Just before we moved my 2008 Explorer had the check engine light come on. Almost all of my tools were already on a truck heading to FL and not wanting to make a 500 or so mile journey without investigating it, I bit the bullet and took it to the dealer.

They fixed the problem but when they sent the email confirming the repair they added a bunch of recommendations like “add brake fluid” and “flush and change transmission fluid”. The thing is I’d just done both. I went in and had a talk with the service manager telling him I knew the mechanic hadn’t checked any of that. The best part is that the coolant reservoir had a leak and was bone dry. There was nothing on the report about that so I knew the mechanic hadn’t actually done an inspection.

It turns out he didn’t. He didn’t check anything. The computer told him it the things on the list should be done based on mileage. Nowhere on the email did it mention that the services, another $1500 worth by the way, were based on mileage.


That brings up another good point, flush services not required by the automaker, a.k.a wallet flush. Say what you will but when a domestic automaker issues a TSB specifically dealing with unnecessary services sold by third party vendors, the additional expense to vehicle owners and in addition stating that if a component or assembly failure can be traced back to one of these services there will be no warranty coverage or assistance (known as customer satisfaction) offered. And that if these services were necessary this manufacturer would market their own approved chemicals and equipment necessary to use it. Only time I ever saw GM authorize the use of a non GM branded chemical was in the late 90's when Dexcool was turning to brown sludge in radiators. In fact later we would order this Prestone dry powder flush from Service Parts Operations, still in the cardboard Prestone container but with a GM part number label affixed to it.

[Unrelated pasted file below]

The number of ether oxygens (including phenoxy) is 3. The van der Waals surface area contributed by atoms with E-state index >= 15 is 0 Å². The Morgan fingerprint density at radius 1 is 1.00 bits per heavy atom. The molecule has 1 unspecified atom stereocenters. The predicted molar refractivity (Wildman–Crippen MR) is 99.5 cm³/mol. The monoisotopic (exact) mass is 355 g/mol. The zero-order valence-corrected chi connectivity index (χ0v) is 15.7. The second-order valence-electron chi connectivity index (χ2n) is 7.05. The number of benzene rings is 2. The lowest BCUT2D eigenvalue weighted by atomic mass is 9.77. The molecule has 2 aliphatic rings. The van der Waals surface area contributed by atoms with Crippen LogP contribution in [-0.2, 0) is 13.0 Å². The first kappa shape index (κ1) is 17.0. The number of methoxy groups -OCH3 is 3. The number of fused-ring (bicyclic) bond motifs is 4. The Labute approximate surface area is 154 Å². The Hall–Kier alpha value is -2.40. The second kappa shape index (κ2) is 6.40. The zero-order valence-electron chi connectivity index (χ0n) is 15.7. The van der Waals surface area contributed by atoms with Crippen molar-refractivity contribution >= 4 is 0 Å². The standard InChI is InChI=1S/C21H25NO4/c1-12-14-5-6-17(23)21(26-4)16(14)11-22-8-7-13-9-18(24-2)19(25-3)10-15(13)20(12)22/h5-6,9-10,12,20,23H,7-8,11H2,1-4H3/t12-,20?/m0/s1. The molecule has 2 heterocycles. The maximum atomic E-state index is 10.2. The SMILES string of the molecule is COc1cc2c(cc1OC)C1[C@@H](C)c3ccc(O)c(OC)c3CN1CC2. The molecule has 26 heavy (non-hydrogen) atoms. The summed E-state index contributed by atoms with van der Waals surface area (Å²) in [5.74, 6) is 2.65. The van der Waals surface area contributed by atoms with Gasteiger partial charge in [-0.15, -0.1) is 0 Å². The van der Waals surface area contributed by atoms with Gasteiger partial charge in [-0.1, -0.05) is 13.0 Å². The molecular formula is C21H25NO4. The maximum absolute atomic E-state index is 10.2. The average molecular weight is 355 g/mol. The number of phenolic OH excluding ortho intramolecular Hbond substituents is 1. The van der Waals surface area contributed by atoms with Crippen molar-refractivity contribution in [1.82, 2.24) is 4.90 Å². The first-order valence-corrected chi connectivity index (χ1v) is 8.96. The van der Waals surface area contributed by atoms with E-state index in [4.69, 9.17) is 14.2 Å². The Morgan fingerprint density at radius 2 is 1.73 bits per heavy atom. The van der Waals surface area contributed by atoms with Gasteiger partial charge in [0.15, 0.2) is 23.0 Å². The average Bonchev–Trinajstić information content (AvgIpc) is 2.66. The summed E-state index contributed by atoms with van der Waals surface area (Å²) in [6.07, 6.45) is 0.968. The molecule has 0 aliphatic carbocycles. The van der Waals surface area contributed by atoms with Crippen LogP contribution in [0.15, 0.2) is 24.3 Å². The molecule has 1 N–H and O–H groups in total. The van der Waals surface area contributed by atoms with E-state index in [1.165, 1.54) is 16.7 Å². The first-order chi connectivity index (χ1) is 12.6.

These services are usually high profit at least for the service writers and technicians. Either one or both are "spiffed" (bonus) for selling and or using the product. Writers with no conscience are notorious for pushing these on people. My favorites were an automatic transmission flush sold on a manual transmission car and a power steering flush sold on a car with electric steering assist.


Ignorance is a powerful tool if applied at the right time, even, usually, surpassing knowledge(E.J.Potter, A.K.A. The Michigan Madman)
 
Posts: 5918 | Location: Livingston County Michigan USA | Registered: August 11, 2002Reply With QuoteReport This Post